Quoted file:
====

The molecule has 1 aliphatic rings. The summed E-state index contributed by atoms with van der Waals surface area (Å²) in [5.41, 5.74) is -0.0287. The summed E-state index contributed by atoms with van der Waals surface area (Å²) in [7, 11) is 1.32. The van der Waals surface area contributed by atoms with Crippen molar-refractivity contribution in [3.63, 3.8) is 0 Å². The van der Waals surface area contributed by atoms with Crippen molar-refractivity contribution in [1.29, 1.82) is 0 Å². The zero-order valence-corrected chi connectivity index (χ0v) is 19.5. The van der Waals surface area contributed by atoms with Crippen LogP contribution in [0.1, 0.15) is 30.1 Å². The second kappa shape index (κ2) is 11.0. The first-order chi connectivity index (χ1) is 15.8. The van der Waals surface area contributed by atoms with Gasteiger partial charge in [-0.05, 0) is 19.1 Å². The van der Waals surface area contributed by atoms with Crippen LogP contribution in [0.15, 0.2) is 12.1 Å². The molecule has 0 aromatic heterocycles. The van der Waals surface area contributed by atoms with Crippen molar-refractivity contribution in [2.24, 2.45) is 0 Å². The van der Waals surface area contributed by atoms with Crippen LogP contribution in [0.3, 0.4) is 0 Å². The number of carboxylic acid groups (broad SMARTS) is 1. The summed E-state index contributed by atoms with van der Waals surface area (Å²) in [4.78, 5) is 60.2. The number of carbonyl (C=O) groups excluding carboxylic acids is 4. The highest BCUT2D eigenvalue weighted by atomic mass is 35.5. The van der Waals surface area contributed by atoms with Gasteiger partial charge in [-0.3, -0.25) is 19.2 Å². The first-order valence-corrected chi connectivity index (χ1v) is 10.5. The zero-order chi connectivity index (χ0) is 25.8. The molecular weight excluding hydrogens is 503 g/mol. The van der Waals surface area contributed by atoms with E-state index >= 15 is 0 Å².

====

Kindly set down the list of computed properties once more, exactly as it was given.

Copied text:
The molecule has 1 aliphatic rings. The summed E-state index contributed by atoms with van der Waals surface area (Å²) in [5.41, 5.74) is -0.0287. The summed E-state index contributed by atoms with van der Waals surface area (Å²) in [7, 11) is 1.32. The van der Waals surface area contributed by atoms with Crippen molar-refractivity contribution in [3.63, 3.8) is 0 Å². The van der Waals surface area contributed by atoms with Crippen molar-refractivity contribution in [1.29, 1.82) is 0 Å². The zero-order valence-corrected chi connectivity index (χ0v) is 19.5. The van der Waals surface area contributed by atoms with Crippen LogP contribution in [0.1, 0.15) is 30.1 Å². The second kappa shape index (κ2) is 11.0. The first-order chi connectivity index (χ1) is 15.8. The van der Waals surface area contributed by atoms with Gasteiger partial charge in [-0.05, 0) is 19.1 Å². The van der Waals surface area contributed by atoms with Crippen LogP contribution in [0.15, 0.2) is 12.1 Å². The molecule has 0 aromatic heterocycles. The van der Waals surface area contributed by atoms with Crippen molar-refractivity contribution in [2.24, 2.45) is 0 Å². The van der Waals surface area contributed by atoms with Crippen LogP contribution in [0.3, 0.4) is 0 Å². The number of carboxylic acid groups (broad SMARTS) is 1. The summed E-state index contributed by atoms with van der Waals surface area (Å²) in [4.78, 5) is 60.2. The number of carbonyl (C=O) groups excluding carboxylic acids is 4. The highest BCUT2D eigenvalue weighted by atomic mass is 35.5. The van der Waals surface area contributed by atoms with Gasteiger partial charge in [-0.3, -0.25) is 19.2 Å². The first-order valence-corrected chi connectivity index (χ1v) is 10.5. The zero-order chi connectivity index (χ0) is 25.8. The molecular weight excluding hydrogens is 503 g/mol. The van der Waals surface area contributed by atoms with E-state index >= 15 is 0 Å².